4. Turning in Ti alloys and Ni superalloys with reduced machining forces and an improvement in surface finish
  5. Development of Hot UAM - this has been used to show further improvements in the machining of Ti alloysCutting in bio-tissues using a blade fixture that is vibrated at ultrasonic frequencies. This is used in histology.
  6. Polymer processing using ultrasonic excitation.

Across all of these case studies, understanding the underlying process is of great importance, as this can help improve the overall manufacturing practices. Additionally, this knowledge will feed into developing accurate theories that represent the material deformation process when subjected to high-frequency vibrations.

Mechanics: Theory and Computation

Crystal Plasticity: One of Professor Roy’s research thrusts has been in contributing to the development of theories of plastic deformation in crystalline solids at small scales. The main challenges of predicting material behaviour at this scale is the accurate representation of stress fields and the plastic strains that arise from the temporal evolution of underlying crystalline defects. His research strives to bring us closer to this goal across length scales. A phenomenological model of mesoscale Field Dislocation Mechanics was developed, extending continuum plasticity theory for studying initial-boundary value problems of small-scale plasticity (as part of PhD studies at CMU). Finite element method-based computational predictions of the theory demonstrate some of the well-known characteristics of plasticity at small scales.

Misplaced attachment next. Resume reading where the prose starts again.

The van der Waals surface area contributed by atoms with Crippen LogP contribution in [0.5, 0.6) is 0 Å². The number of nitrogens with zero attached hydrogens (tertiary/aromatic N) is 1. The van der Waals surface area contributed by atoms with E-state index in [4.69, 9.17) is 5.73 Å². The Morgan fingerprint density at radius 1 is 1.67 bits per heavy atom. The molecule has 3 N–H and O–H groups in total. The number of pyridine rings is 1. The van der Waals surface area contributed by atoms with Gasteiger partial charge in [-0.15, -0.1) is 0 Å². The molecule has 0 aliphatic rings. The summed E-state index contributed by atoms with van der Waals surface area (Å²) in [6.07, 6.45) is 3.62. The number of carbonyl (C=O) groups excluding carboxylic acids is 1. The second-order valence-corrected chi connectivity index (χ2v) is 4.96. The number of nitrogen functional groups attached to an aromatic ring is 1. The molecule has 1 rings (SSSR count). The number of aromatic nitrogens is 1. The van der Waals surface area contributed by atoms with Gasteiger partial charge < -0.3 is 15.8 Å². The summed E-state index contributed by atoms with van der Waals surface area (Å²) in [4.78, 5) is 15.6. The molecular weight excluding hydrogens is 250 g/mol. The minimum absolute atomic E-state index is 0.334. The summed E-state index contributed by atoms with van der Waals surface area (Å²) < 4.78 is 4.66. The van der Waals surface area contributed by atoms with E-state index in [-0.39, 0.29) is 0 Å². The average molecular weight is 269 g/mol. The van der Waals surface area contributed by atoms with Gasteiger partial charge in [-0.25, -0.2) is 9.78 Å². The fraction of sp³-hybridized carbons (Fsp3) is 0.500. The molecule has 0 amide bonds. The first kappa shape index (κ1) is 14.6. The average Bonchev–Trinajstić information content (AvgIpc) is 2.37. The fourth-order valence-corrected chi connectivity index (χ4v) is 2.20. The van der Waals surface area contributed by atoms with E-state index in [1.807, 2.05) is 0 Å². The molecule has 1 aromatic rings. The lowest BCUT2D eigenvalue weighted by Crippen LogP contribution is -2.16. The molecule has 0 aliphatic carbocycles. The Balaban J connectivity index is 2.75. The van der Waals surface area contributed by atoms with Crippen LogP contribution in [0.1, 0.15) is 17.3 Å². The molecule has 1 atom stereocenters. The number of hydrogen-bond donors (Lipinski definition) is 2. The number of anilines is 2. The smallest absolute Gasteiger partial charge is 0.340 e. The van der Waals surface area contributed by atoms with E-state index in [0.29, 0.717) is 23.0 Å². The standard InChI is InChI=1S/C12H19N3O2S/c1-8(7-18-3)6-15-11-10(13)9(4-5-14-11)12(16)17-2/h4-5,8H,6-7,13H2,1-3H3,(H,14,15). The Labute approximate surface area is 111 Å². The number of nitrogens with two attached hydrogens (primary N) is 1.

Professor Roy’s research into mechanics of materials and processes span a range of materials. These include single crystals metals (such as copper, silicon and titanium); polycrystalline materials; non-crystalline alloys (Cu-Zr based metallic glass); composites (metal-matrix composites, carbon-fibre plastics, natural fibre composites); ceramics (6H-silicon carbide) and soft tissues. Each material class, require a unique treatment of its deformation behaviour.

Grants and contracts